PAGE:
No organization can grow and prosper without a great marketing and sales team. The "pros" suggest there are two sure-fire ways to transform average people into top performers: On-going training and an adequate compensation plan.

They say you should balance salary and commissions or bonuses but that money isn't enough; keeping good people happy SHOULD include incentives. They say dream vacations are the #1 choice.


"The thought of a self-indulgent vacation in a Mexican beach resort just no longer has the appeal it once did. Now people are looking for adventure and spirit. They want to return feeling better not worse."

A beautifully illustrated article suggests the best way to spend your precious vacation time is eco-traveling through Costa Rica, Belize or Ecuador. Safeguarding Earth's heritage for our children must come from educational experiences, they wrote, so beneficial trips are based on respect for local culture and ecology. The article listed a half-dozen outfitters ready to supply a magic time but warned that large groups of people are dangerous to fragile ecosystems - eco-adventures are best in small groups, they asserted, with expert animation and guides.


An article called "Report From The Future" in the June'99 issue talks about several "non-traditional approaches" to training. It uses as an example Taco Bell's 7000 managers who were trained as a group while on a trip to Nashville, Tennesse. They were greeted with the unifying theme "Welcome to the jungle" and with a program that identified all the pitfalls the company would face as it strove to increase its marketshare. The theme and the training prepared them to undertake the challenge of making Taco Bell the best place to work, eat, and own as a franchise.

Experts agree that companies can never have a truly sustainable advantage that's based on products or prices alone. Success in this information age is - of course - based on continuous learning and adaptability. New training methods are needed because now corporate success is driven by the speed of learning - and that means the learning speed of the many, not the brightest few.

Whole-brain learning - i.e. [left-brain logic + right-brain emotional commitment] in fact makes for a heck of a more powerful learning session than sitting around a classroom, boardroom or "bored room" with only 1/2 your mind (or less) on the subject. Getting people "out of the box to teach them 'out of the box thinking'" makes perfect sense.


Employee focused events consultant Michelle Francis helps companies recognize top performers. She says a wilderness adventures make a big difference to morale and team spirit. She tells her clients that three factors assure a successful employee recognition campaign: A unique incentive, a great off-site location and a customized package.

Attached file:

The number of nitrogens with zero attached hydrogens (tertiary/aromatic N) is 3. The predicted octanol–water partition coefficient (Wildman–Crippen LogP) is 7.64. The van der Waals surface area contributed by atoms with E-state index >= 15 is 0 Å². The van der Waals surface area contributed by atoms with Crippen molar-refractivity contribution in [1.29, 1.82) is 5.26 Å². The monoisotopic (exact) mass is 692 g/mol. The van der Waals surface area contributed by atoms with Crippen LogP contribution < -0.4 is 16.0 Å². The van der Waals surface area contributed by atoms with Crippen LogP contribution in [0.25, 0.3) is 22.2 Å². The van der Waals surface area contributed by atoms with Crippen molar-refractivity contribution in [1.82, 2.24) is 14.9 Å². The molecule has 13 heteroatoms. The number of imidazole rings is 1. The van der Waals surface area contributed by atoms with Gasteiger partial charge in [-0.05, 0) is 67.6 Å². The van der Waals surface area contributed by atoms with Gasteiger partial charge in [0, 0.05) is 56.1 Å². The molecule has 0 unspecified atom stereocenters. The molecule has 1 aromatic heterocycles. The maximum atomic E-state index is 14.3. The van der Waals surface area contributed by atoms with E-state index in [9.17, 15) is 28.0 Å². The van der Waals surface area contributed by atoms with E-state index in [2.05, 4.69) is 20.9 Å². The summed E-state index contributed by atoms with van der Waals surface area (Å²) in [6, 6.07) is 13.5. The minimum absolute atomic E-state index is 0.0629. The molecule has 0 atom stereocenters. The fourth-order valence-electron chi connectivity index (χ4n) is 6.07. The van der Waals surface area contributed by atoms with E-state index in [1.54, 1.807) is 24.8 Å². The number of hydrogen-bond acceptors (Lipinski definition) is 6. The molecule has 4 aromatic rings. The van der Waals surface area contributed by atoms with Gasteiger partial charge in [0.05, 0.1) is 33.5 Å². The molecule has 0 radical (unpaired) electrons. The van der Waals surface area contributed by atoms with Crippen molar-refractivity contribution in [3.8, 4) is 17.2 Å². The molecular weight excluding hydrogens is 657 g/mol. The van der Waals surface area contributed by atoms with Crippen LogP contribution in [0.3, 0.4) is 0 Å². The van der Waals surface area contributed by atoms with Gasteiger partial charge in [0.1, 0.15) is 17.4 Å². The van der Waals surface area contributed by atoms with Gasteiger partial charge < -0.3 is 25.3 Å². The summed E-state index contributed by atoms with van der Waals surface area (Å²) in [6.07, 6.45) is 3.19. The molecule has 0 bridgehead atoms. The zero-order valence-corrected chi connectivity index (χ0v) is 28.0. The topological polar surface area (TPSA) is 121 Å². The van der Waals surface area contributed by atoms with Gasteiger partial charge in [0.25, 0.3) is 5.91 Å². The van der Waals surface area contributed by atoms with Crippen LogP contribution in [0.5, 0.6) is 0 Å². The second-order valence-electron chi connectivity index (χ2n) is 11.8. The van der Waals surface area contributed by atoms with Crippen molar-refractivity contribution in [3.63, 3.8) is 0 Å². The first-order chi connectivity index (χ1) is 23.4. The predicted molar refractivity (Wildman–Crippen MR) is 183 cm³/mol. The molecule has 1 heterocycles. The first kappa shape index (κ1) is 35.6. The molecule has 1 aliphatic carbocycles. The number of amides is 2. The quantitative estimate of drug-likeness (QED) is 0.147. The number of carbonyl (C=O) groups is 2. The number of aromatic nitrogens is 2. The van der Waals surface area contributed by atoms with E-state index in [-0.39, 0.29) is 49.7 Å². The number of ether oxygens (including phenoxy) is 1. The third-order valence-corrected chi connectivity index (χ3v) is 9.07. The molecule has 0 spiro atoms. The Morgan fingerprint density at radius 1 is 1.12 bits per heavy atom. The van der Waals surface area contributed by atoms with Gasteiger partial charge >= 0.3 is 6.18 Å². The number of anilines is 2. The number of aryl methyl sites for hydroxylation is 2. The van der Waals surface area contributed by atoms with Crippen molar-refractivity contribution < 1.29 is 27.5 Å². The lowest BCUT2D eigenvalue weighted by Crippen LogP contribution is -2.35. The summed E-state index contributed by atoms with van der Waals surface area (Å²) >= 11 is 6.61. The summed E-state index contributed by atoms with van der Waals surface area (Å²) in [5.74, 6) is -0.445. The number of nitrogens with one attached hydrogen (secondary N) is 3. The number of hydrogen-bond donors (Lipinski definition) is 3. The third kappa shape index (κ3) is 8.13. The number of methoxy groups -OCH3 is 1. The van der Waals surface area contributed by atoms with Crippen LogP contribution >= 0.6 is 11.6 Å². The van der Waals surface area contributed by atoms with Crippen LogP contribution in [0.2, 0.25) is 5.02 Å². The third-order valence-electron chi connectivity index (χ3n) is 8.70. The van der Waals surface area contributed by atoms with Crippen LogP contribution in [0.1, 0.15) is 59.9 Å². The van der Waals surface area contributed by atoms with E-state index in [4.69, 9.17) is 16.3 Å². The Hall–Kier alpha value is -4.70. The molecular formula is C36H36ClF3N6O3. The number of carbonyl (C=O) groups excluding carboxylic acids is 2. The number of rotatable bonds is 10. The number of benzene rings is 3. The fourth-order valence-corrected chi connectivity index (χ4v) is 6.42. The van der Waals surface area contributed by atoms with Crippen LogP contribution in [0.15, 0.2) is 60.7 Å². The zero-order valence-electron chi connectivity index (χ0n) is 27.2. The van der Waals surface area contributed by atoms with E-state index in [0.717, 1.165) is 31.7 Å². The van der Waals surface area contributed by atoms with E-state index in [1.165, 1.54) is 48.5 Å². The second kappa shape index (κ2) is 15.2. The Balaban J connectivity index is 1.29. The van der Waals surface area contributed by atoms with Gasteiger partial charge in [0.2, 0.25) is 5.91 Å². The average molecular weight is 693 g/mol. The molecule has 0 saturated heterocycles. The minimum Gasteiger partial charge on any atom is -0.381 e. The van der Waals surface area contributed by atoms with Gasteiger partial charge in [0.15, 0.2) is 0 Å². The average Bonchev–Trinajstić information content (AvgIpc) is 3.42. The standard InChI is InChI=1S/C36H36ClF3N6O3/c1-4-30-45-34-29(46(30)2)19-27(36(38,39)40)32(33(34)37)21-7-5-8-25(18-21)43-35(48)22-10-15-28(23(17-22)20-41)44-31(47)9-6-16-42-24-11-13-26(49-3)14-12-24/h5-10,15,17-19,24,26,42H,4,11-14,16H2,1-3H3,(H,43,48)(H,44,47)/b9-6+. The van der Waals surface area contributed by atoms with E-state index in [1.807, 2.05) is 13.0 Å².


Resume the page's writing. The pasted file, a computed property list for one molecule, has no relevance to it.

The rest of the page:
She also says training programs that are part reflection and part outdoor activity are the best; she recommends all sorts of variations and themes. These kinds of training sessions are known to be more enjoyable, more profound and more satisfying than superficial experiences that don't require any real thinking.


This popular magazine's August 23 & 30 1999 cover story hails adventure travel is 'corporate therapy'. There is a malaise in Corporate America, they discovered. A soul-sickness. Nature is a powerful healing resource.

Mark Singer, the writer, explores the concept and tourism's offer and concludes promising the best adventures needn't entail exorbitant costs and exclusive luxury resorts or elaborate preparations but they do need real wilderness and expert animation. That same issue is devoted to adventure themes and has stories by George Plimpton, Jonathan Raban, Bill Buford (who camps out in New York's Central Park) and Ryszard Kapuscinsky.

The "baby-boomers" are still in love with life's « most excellent adventure » the article concludes. The idea is to drop out for a reality check once in awhile and then come back stronger and wiser by adding value to your "most precious assets".


The Toronto and Region Conservation Authority says Nature is the best venue for learning. An article with the screaming headline BACK TO NATURE quotes Janet Eagleson, the region's marketing director, and then goes on to describe four new training facilities incorporated in the 33,000 acres of natural and wilderness areas that are part of the greater Toronto area.